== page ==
“As soon as Joseph saw his brothers, he recognised them”—Genesis 42:7
“One day, after Moses had grown up, he went out to where his people were and watched them at their hard labour. He saw an Egyptian beating a Hebrew, one of his own people”—Exodus 2:11
My aim in this series on Christianity and tribalism is twofold:
to rehabilitate the concept of the tribe as a site of meaning and belonging which each of us inhabits
2. I move against tribalism—the inclinations, practices and habits we adopt through which we seek salvation in something bigger than ourselves and erect walls of hostility that barricade us from those different from ourselves.
This first post unfolds the first of these two goals—the rehabilitation of the tribe in our collective imaginations.
We Cannot and Should Not Get Rid of Tribes
My main point is that we cannot get rid of tribes and, even if we could, we shouldn’t. Let me explain each of these points.
The 2019 General Election has come and gone and my oh my was it a seismic one!
In the months leading up to the vote, most polls were steadily forecasting a Conservative Majority. But then a day or so before the vote, YouGov published its MPR poll showing that while a Conservative majority was likely, a hung parliament was within the margin of error.
The exit poll swiftly put paid to that. As the clock struck 10, an 80 seat majority was forecasted with Conservatives taking 364 seats.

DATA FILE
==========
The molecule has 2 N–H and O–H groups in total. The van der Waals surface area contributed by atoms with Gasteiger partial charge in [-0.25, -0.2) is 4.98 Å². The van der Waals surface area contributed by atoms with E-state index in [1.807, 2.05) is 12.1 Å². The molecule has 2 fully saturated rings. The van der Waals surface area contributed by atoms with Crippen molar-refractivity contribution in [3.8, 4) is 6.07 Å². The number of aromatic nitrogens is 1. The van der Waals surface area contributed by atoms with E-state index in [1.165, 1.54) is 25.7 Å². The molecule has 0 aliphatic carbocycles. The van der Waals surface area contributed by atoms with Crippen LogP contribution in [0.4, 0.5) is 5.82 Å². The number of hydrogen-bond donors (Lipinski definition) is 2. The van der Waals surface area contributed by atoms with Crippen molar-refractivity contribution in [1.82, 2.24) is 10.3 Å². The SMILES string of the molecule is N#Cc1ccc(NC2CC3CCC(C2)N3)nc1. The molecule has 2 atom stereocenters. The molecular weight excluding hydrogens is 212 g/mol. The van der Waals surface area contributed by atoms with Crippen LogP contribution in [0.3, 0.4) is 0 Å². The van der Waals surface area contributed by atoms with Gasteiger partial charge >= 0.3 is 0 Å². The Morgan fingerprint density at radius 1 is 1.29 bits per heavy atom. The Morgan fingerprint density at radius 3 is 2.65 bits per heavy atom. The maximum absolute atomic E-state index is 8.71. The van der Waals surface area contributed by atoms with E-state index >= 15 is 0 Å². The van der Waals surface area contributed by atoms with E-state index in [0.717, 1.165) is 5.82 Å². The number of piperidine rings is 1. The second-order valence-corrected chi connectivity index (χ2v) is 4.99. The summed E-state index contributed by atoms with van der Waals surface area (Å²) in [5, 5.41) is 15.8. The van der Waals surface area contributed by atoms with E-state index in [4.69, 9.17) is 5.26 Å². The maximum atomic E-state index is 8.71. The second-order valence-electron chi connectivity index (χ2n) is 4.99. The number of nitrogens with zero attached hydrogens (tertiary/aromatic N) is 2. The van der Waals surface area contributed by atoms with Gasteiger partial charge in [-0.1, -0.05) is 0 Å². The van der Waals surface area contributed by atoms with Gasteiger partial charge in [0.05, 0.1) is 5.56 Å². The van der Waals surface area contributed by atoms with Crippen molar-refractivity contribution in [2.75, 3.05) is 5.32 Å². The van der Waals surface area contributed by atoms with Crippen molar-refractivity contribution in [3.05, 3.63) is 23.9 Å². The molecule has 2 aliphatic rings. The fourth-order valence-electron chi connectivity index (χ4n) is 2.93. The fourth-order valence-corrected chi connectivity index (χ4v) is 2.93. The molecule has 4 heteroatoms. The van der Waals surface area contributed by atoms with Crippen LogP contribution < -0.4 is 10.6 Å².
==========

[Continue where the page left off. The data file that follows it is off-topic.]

Then the results came in, thick and fast, with traditional Labour seats one by one turning blue. It was staggering to watch. Labour heartlands in the north east England yielded Conservative seats, many for the first time in 50, 60 even 70 years…and some for the first time ever. An emotional Ian Levy, the new Conservative MP for the former mining community of Blythe Valley, scarcely seemed to believe that he had won as he delivered his victory speech.
By dawn the results were there for all to see: Conservatives with 365 seats, Labour with 203.
The scale of the victory is breath-taking. The largest Conservative majority since Margaret Thatcher in 1987. The worst Labour performance in terms of haul of seats since the Second World War (oustripping Michael Foot’s 209 seats in 1983). Lewis Baston has rightly referred to it as a landslide.
But what are we to make of all this?
Here are my four big take-aways from the 2019 UK General Election.